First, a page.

Beverage firms launched an intense lobbying effort, including a $10-million… (Sarah Meghan Lee / For The…)
Reporting from Washington — Employing a broad-based lobbying effort, the soft drink industry has smothered a plan to tax sugared beverages -- a plan advocates said would have reduced obesity and helped finance healthcare reform.
Only months ago, public health advocates thought the tax would be a natural for congressional Democrats looking for revenue to fund expanded health insurance coverage. The soaring costs of treating ailments related to excess weight -- including diabetes and heart disease -- added urgency to the issue.
But the White House staff reviewing funding options never embraced the idea even after President Obama expressed interest last summer. A key congressional committee, after initially seeming receptive, ended up refusing to consider it. Several minority advocacy groups, including some committed to fighting obesity, lined up against the tax after years of receiving financial support from the industry.
There is no sign that First Lady Michelle Obama will mention taxes Tuesday when she unveils her new healthy-eating initiative, which had input from fast food and soft drink representatives.
Meanwhile, beverage lobbyists attacked some of the country's most distinguished nutrition scientists, accusing them of bias and distorting available evidence. The beverage industry also financed research that reached conclusions favorable to its position.
No one underestimated the difficulty of getting new taxes approved, but Rep. Linda T. Sanchez (D-Lakewood), a member of the tax-writing House Ways and Means Committee, said, "We thought we had a chance to punch through."
That was before the industry unlimbered its guns.
From the beginning, fast food and beverage company executives were uneasy about President Obama. He and his wife were known advocates of healthy eating. The executives were also concerned that the promised Obama healthcare initiative might include taxes or other incentives to reduce consumption of fast food and high-calorie beverages.
Coupled with similar initiatives in such states as California, the industry faced the possibility of a full-scale national debate on sweetened soft drinks and their effect on health -- and the nation's ever-higher medical bill.
Another alarm sounded last May, when the Senate Finance Committee heard testimony from public health advocates who proposed using a soda tax to help finance healthcare legislation.
Analysts at Yale University have calculated that a penny-an-ounce tax would induce a 23% drop in consumption, and the Congressional Budget Office has estimated that a smaller tax could raise $50 billion over 10 years. Although the extent to which such a tax might drive down obesity rates is scientifically unclear, nutrition experts argue that it would, at the least, improve health by discouraging consumption of sodas, which have no nutritional value but are packed with calories.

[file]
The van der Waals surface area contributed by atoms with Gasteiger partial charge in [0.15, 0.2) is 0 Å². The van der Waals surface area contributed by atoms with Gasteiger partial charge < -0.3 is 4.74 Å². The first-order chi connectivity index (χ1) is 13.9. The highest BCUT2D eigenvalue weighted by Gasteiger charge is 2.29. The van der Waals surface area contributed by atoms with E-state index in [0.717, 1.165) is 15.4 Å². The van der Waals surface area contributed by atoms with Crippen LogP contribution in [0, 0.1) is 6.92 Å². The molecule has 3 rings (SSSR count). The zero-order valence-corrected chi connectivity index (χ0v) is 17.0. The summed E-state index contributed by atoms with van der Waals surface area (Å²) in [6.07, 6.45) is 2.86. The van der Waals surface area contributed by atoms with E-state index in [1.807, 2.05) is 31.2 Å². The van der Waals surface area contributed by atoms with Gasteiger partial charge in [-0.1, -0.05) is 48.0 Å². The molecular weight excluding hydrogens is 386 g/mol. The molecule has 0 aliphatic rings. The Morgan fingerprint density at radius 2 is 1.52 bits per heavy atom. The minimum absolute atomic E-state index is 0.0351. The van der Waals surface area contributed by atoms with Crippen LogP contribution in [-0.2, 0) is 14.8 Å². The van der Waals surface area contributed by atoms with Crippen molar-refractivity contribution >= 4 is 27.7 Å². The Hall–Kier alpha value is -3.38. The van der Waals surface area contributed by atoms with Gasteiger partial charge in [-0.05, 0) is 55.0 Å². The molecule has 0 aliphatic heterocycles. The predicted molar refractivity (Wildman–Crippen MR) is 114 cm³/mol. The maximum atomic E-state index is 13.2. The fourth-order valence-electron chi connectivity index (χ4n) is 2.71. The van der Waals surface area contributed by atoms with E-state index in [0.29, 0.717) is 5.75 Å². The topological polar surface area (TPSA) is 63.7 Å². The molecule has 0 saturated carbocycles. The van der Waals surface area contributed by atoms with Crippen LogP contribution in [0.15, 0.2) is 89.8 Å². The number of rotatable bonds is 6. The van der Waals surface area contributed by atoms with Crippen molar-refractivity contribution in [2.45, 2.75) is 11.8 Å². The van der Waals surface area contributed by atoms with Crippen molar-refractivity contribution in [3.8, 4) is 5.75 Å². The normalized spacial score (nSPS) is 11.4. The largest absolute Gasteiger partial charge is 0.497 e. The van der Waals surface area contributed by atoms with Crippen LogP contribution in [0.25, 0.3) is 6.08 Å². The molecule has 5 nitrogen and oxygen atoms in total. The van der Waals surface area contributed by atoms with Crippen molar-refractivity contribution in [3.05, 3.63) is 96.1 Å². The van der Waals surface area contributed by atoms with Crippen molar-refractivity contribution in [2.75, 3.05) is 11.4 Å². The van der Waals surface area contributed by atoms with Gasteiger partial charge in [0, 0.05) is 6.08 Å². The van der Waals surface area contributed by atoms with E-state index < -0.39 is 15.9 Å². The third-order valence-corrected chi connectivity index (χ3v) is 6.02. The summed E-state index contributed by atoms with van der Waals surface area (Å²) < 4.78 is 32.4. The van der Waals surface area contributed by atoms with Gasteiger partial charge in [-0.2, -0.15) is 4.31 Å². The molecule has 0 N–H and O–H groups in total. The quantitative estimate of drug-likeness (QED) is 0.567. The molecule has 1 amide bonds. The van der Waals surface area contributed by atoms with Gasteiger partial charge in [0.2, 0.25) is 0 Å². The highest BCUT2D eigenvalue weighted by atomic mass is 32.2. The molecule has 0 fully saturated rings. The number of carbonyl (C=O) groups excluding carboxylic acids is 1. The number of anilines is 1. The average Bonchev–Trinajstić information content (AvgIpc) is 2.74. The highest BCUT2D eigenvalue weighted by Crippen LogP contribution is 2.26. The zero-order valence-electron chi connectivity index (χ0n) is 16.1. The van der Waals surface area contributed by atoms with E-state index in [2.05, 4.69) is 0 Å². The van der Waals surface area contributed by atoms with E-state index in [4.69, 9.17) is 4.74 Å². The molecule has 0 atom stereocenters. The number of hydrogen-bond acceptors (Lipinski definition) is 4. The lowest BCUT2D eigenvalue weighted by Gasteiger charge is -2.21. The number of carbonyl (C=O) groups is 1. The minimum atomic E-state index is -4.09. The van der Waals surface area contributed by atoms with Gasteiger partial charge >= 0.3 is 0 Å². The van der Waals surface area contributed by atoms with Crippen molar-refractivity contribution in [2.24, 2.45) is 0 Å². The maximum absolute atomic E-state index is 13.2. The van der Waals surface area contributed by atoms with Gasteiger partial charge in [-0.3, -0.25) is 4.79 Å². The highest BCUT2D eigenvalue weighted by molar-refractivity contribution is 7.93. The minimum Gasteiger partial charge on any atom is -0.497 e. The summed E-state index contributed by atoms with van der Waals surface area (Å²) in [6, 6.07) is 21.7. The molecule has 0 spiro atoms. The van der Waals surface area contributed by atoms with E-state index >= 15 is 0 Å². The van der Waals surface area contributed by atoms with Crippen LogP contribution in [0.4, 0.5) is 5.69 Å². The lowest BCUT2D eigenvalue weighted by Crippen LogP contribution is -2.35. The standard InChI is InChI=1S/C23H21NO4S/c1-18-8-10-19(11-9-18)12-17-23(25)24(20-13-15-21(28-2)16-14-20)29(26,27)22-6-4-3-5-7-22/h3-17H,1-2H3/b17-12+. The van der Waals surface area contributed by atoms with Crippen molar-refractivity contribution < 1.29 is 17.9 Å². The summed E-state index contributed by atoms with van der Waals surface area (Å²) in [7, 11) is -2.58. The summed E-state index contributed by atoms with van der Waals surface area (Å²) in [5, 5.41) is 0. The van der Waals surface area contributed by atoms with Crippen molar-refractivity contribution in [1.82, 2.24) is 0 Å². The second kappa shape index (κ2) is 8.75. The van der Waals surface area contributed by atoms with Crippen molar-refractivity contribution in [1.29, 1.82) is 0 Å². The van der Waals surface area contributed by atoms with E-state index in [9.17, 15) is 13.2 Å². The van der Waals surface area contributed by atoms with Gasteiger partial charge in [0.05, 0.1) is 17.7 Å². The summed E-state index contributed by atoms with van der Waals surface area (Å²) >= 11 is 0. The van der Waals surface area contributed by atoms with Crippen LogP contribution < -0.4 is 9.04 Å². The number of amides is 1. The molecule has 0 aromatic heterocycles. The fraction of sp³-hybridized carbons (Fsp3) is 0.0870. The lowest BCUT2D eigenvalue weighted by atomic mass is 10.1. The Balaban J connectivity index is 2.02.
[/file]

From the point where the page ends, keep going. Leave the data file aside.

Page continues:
A few weeks later, soda tax advocates in the House Ways and Means Committee reported initially favorable responses from colleagues during closed-door meetings. And in July, President Obama told a Men's Health magazine reporter that such a tax was an "idea that we should be exploring."
Sanchez, who was recently diagnosed with gestational diabetes, was one of the committee members who pushed for consideration of the idea. She told a closed-door meeting of committee Democrats that it would be a political winner: "We are on the moral high ground here," she said. "We can improve health outcomes and get more revenue."
At the beginning, several other Democrats expressed support, including six-term Rep. Bill Pascrell Jr. of New Jersey and freshman Rep. Allyson Y. Schwartz of Pennsylvania, the daughter of a dentist.
Beverage lobbyists immediately went to work, enlisting other industries to help pressure members of Ways and Means.
"The industries in our coalition realized that this is a slippery slope, that once government reaches into the grocery cart, your business could be next," said Kevin Keane, senior vice president, public affairs, for the American Beverage Assn.
The coalition, operating under the name Americans Against Food Taxes, included the soft drink makers, their suppliers, and such mass-marketers as McDonald's and Domino's Pizza.
Using the argument that higher food and drink taxes would unfairly burden the poor, the coalition recruited a bevy of Latino groups, among them the Hispanic Alliance for Prosperity Institute, the National Hispana Leadership Institute and the League of United Latin American Citizens.
Public health analysts were surprised to find that the list included the National Hispanic Medical Assn., which represents 36,000 Latino doctors and focuses on health issues, such as obesity-related diabetes, that hit Latino youth especially hard.
"Why in the world would a Hispanic health advocacy group do this?" asked Kelly Brownell, the director of Yale University's Rudd Center on Food Policy and Obesity.